Weekend in review: Red Bull Music Academy Montreal Bass Camp

The Red Bull Music Academy has built a sterling reputation as one of the more impressive hubs of electronic dance and hip-hop production. Celebrating its 15th anniversary last year the annual gathering has helped launch some of today’s best music producers. The camp which takes place in Tokyo this year pairs a small group of up-and-coming artists from around the world with famed producers and studio engineers. They live and breathe music together over a five-week period collaborating in state-of-the-art recordings studios learning new techniques and exploring a city together.

Outside of the main event however the RBMA has started holding "Bass Camps" a smaller incarnation of the festival that brings together artists from a specific region to experience a taste of studio collaboration artist mentorship and performance.

Montreal’s RBMA Bass Camp took place in the city from Thursday February 27 to Sunday March 2. A group of 20 up-and-coming Canadian producers and performers lived together at Old Montreal’s Hotel St. Paul collaborated together at the Phi Centre and performed at various venues throughout the city.

I was fortunate enough to be in attendance for much of the weekend including the lectures and studio time at the Phi. Here’s a rundown of what happened.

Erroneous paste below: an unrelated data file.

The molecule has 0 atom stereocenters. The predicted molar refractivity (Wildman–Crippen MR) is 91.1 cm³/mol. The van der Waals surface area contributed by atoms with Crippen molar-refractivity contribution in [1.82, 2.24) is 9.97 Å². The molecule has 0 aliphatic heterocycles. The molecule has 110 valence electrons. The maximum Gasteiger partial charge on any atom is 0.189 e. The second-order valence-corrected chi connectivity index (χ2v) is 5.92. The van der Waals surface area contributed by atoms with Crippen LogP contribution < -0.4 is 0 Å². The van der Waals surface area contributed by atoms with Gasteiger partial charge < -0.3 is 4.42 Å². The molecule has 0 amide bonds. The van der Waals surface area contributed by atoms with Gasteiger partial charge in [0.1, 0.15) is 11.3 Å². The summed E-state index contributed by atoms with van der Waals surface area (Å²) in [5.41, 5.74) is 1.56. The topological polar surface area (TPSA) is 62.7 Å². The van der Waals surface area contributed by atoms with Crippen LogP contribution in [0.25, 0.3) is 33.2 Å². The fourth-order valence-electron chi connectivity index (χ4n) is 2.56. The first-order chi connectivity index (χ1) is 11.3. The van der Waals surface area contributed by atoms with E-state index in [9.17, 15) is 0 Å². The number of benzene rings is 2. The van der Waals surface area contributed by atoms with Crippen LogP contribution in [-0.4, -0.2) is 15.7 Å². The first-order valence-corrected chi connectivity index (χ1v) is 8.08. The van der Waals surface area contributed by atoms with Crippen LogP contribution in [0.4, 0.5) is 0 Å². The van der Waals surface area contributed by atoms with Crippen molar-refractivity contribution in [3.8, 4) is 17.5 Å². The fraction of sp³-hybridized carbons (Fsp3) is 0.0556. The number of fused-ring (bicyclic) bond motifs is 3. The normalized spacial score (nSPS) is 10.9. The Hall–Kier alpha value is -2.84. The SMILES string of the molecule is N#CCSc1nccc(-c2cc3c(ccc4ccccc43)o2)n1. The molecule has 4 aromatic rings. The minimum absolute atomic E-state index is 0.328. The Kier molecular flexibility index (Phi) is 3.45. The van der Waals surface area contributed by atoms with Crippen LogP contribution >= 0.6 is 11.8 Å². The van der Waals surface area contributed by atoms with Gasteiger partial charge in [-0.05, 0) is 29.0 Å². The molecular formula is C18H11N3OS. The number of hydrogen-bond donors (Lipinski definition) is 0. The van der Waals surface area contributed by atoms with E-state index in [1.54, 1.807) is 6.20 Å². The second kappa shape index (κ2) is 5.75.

Each morning (well noon but it felt and looked like the morning as hangovers built up and burnt out the attendees) everyone would gather in a large area of the Phi Centre. After snacking on some breakfast they’d sprawl out across various cool couches. It was one of many moments where the weekend looked like a remarkably hip reality television show (and I don’t mean that as a diss — I’d watch the hell out of that show).

Beni Blanco and Tommy Kruise. Image via Maria Jose Govea / Red Bull Content Pool.

After an introductory talk from RBMA representative Beni Blanco whose dry British wit gave him a "Ricky Gervais talking about techno" vibe and a taste of the participants’ music (more on that later) he brought out Montreal mega-producer and TNGHT member Lunice who described his experience as a participant in the 2010 Red Bull Music Academy. Lunice ended up hanging out in the studio until the wee hours mingling and partying with attendees. Discussing a mutual love of arcade video games with Sanctums’ member Evangelos Typist outside that night he dropped hilarious quotes like "Some people celebrate success with chains but I buy games."

As the weekend went on these "lectures" offered intimate couch talks with NWA member DJ Yella Junior Boys mastermind Jeremy Greenspan and West Coast hip-hop legend Egyptian Lover. They were hosted by former MTV VJ Johnny Hockin. Seriously guys turn this thing into a reality show.